Blue is the essence of nature. Since the beginning of time every shade of blue was appreciated in the water and sky. Its use in fashion and art was late contrasted to its abundance in nature. When you carefully observe the prehistoric cave paintings, you realize blue is the missing primary colour. This was the result of the inability humans had when extracting the blue pigment from natural elements like plants, coal, flowers and animals. “Early mankind had no access to blue, because blue is not what you call an earth colour” said Dr. Berke, a chemist who has studied the history of blue pigment. Rich amounts of water reflect a light blue shade, while in small concentrations it turns translucent. Finding a resource of blue pigment was a clear impossibility. According to Dr. Berke, until humans discovered mining they couldn’t extract this pigment.
Lapis Lazuli is the before and after of blue. This semiprecious stone gave humankind the opportunity to extract the pigment 6000 years ago in Afghanistan. But, just one resource would’ve never provide the excessive use of blue when creating clothes, dyeing fabrics and making such incredible art pieces. Egyptians discovered new shades of blue by doing chemical experiments. They melted and mixed limestone with sand and copper creating the compound calcium copper silicate, currently known as Egyptian blue (a richly saturated royal-turquoise).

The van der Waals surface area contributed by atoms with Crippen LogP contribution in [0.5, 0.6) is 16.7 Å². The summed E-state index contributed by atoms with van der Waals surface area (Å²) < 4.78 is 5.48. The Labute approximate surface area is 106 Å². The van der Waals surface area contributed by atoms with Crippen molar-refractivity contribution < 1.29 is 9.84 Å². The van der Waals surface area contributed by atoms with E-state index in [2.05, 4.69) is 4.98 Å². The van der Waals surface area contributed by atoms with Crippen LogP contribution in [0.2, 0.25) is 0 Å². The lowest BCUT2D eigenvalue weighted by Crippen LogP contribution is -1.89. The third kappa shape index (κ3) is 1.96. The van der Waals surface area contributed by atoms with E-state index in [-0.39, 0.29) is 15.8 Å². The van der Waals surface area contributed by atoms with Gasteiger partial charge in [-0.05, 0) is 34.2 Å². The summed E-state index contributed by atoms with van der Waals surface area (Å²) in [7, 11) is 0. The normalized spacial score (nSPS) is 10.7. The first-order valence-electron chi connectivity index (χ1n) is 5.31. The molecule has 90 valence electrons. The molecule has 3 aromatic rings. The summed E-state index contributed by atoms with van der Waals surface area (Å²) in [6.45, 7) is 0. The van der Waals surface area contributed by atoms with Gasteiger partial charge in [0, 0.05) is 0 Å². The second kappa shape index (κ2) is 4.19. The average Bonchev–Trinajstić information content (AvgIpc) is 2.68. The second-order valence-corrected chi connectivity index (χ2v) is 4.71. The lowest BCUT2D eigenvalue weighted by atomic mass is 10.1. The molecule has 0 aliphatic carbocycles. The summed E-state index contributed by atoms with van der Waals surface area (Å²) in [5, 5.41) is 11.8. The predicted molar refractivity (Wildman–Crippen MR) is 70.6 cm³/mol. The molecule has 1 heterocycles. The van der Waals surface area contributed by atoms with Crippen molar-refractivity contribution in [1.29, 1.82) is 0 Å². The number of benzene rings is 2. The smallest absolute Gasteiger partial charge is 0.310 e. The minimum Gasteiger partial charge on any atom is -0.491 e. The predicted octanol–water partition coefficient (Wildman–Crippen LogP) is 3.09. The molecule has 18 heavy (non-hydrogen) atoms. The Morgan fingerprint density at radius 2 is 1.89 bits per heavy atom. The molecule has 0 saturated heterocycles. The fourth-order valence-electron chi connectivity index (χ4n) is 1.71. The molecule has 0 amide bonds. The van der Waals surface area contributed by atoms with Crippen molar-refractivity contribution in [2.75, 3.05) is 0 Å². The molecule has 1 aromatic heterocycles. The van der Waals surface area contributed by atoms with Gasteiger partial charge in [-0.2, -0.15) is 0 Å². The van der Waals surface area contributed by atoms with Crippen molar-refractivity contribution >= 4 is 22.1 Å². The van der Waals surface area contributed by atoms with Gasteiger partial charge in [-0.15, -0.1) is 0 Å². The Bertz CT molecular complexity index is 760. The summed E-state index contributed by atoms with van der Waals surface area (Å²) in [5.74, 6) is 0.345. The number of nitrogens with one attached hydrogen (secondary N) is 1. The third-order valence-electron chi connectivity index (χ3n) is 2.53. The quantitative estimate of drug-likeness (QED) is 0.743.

In America, the Mayan blue was discovered and scientists state that it may have been the result of a mixture of indigo plant extract, a clay mineral called palygorskite, and copal.
The origin of blue can be discussed, but the fact is stated when it became the Catholic Church colour. In that exact moment they recognized it as the saints’ colour. Even nowadays, light blue and navy blue are associated with the Virgin Mary. We actually see her mantle as light blue, but in the beginning it was represented with a dark and expensive navy blue, in order to speak for the queen of heaven. Navy blue has also been used to create bankers and policemen uniforms, as a symbol of reliability and authority.
When integrating blue to fashion, its use was exclusively for the aristocracy. Women originally wore blue, as explained in the “boyfriend coat” column, until Queen Victoria demanded a radical change by making red and pink a “feminine colour”. She was the first that encouraged colour as a trend.
Blue has divided cultures throughout history, representing the evil and disgrace, while simultaneously expressing purity and divinity. It is a unifying colour that embraces authority uniforms, different gods of diverse religions, the symbol of denim within fashion, and forgets genders some time ago awarded to this pigment. It is no longer a colour that represents men or women because it binds those things that once were opposing to each other. Have a look at these amazing all blue outfits.[portfolio_slideshow]
OUR FAVORITE BLUE PIECES:[show_shopthepost_widget id=”474942″]